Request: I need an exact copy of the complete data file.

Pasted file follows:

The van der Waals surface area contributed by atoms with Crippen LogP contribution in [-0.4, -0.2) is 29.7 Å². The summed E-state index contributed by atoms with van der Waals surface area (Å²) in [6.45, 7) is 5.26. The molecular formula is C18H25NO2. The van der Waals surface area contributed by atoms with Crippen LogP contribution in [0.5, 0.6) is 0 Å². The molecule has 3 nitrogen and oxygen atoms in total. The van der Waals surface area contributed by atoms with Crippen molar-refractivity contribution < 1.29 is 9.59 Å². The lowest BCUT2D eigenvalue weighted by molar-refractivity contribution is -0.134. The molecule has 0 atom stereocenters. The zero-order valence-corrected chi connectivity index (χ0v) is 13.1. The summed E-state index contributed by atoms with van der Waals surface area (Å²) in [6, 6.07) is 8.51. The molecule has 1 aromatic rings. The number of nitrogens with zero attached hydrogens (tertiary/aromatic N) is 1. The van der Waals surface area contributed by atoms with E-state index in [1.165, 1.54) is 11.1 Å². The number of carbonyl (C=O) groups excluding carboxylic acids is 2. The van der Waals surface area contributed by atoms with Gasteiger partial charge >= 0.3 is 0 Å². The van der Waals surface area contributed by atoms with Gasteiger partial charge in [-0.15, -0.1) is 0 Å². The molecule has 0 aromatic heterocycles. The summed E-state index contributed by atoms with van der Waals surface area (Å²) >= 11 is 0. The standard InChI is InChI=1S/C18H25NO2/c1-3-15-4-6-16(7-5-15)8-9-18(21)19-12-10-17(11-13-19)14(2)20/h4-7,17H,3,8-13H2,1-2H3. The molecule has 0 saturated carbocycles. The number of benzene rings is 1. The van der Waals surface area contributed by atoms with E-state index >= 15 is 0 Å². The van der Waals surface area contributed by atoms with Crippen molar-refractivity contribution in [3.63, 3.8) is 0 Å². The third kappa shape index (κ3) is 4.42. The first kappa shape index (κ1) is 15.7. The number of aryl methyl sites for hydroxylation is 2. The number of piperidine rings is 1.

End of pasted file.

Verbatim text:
The van der Waals surface area contributed by atoms with Crippen LogP contribution in [-0.4, -0.2) is 29.7 Å². The summed E-state index contributed by atoms with van der Waals surface area (Å²) in [6.45, 7) is 5.26. The molecular formula is C18H25NO2. The van der Waals surface area contributed by atoms with Crippen LogP contribution in [0.5, 0.6) is 0 Å². The molecule has 3 nitrogen and oxygen atoms in total. The van der Waals surface area contributed by atoms with Crippen molar-refractivity contribution < 1.29 is 9.59 Å². The lowest BCUT2D eigenvalue weighted by molar-refractivity contribution is -0.134. The molecule has 0 atom stereocenters. The zero-order valence-corrected chi connectivity index (χ0v) is 13.1. The summed E-state index contributed by atoms with van der Waals surface area (Å²) in [6, 6.07) is 8.51. The molecule has 1 aromatic rings. The number of nitrogens with zero attached hydrogens (tertiary/aromatic N) is 1. The van der Waals surface area contributed by atoms with E-state index in [1.165, 1.54) is 11.1 Å². The number of carbonyl (C=O) groups excluding carboxylic acids is 2. The van der Waals surface area contributed by atoms with Gasteiger partial charge >= 0.3 is 0 Å². The van der Waals surface area contributed by atoms with Gasteiger partial charge in [-0.15, -0.1) is 0 Å². The molecule has 0 aromatic heterocycles. The summed E-state index contributed by atoms with van der Waals surface area (Å²) >= 11 is 0. The standard InChI is InChI=1S/C18H25NO2/c1-3-15-4-6-16(7-5-15)8-9-18(21)19-12-10-17(11-13-19)14(2)20/h4-7,17H,3,8-13H2,1-2H3. The molecule has 0 saturated carbocycles. The number of benzene rings is 1. The van der Waals surface area contributed by atoms with E-state index >= 15 is 0 Å². The van der Waals surface area contributed by atoms with Crippen molar-refractivity contribution in [3.63, 3.8) is 0 Å². The third kappa shape index (κ3) is 4.42. The first kappa shape index (κ1) is 15.7. The number of aryl methyl sites for hydroxylation is 2. The number of piperidine rings is 1.